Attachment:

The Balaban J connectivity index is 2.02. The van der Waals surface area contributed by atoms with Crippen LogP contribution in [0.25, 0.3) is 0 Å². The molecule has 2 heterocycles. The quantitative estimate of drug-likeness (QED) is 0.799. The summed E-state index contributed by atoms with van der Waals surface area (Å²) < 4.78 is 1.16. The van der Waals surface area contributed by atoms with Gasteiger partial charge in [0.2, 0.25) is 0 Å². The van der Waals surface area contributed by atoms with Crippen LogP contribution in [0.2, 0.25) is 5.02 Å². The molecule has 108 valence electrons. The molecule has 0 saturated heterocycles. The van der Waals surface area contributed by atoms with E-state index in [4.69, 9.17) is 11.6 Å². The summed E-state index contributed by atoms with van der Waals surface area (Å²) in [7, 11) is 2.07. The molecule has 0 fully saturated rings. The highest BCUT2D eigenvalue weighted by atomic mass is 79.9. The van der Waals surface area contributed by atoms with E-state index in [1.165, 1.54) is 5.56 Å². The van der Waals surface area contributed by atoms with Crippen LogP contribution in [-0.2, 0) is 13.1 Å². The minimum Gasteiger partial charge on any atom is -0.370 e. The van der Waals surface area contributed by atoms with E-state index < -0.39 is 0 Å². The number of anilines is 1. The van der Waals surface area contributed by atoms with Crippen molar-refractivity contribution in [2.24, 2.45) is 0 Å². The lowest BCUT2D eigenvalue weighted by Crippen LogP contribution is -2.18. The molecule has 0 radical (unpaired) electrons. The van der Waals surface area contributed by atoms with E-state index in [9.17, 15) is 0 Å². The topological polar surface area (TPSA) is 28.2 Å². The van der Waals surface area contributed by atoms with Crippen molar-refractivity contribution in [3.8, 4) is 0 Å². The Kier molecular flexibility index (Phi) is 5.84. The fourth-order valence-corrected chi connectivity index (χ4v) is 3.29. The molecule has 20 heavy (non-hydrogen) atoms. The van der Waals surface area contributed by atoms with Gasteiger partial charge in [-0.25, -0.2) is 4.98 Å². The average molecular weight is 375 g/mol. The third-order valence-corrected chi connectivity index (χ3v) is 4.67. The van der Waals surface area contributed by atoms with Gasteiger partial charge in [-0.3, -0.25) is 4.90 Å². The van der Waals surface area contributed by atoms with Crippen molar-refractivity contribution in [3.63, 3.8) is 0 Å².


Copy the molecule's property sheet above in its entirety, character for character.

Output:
The Balaban J connectivity index is 2.02. The van der Waals surface area contributed by atoms with Crippen LogP contribution in [0.25, 0.3) is 0 Å². The molecule has 2 heterocycles. The quantitative estimate of drug-likeness (QED) is 0.799. The summed E-state index contributed by atoms with van der Waals surface area (Å²) < 4.78 is 1.16. The van der Waals surface area contributed by atoms with Gasteiger partial charge in [0.2, 0.25) is 0 Å². The van der Waals surface area contributed by atoms with Crippen LogP contribution in [0.2, 0.25) is 5.02 Å². The molecule has 108 valence electrons. The molecule has 0 saturated heterocycles. The van der Waals surface area contributed by atoms with E-state index in [4.69, 9.17) is 11.6 Å². The summed E-state index contributed by atoms with van der Waals surface area (Å²) in [7, 11) is 2.07. The molecule has 0 fully saturated rings. The highest BCUT2D eigenvalue weighted by atomic mass is 79.9. The van der Waals surface area contributed by atoms with E-state index in [1.165, 1.54) is 5.56 Å². The van der Waals surface area contributed by atoms with Crippen LogP contribution in [-0.2, 0) is 13.1 Å². The minimum Gasteiger partial charge on any atom is -0.370 e. The van der Waals surface area contributed by atoms with E-state index < -0.39 is 0 Å². The number of anilines is 1. The van der Waals surface area contributed by atoms with Crippen molar-refractivity contribution in [2.24, 2.45) is 0 Å². The lowest BCUT2D eigenvalue weighted by Crippen LogP contribution is -2.18. The molecule has 0 radical (unpaired) electrons. The van der Waals surface area contributed by atoms with E-state index in [9.17, 15) is 0 Å². The topological polar surface area (TPSA) is 28.2 Å². The van der Waals surface area contributed by atoms with Crippen molar-refractivity contribution in [3.8, 4) is 0 Å². The Kier molecular flexibility index (Phi) is 5.84. The fourth-order valence-corrected chi connectivity index (χ4v) is 3.29. The molecule has 20 heavy (non-hydrogen) atoms. The van der Waals surface area contributed by atoms with Gasteiger partial charge in [-0.25, -0.2) is 4.98 Å². The average molecular weight is 375 g/mol. The third-order valence-corrected chi connectivity index (χ3v) is 4.67. The van der Waals surface area contributed by atoms with Gasteiger partial charge in [-0.3, -0.25) is 4.90 Å². The van der Waals surface area contributed by atoms with Crippen molar-refractivity contribution in [3.63, 3.8) is 0 Å².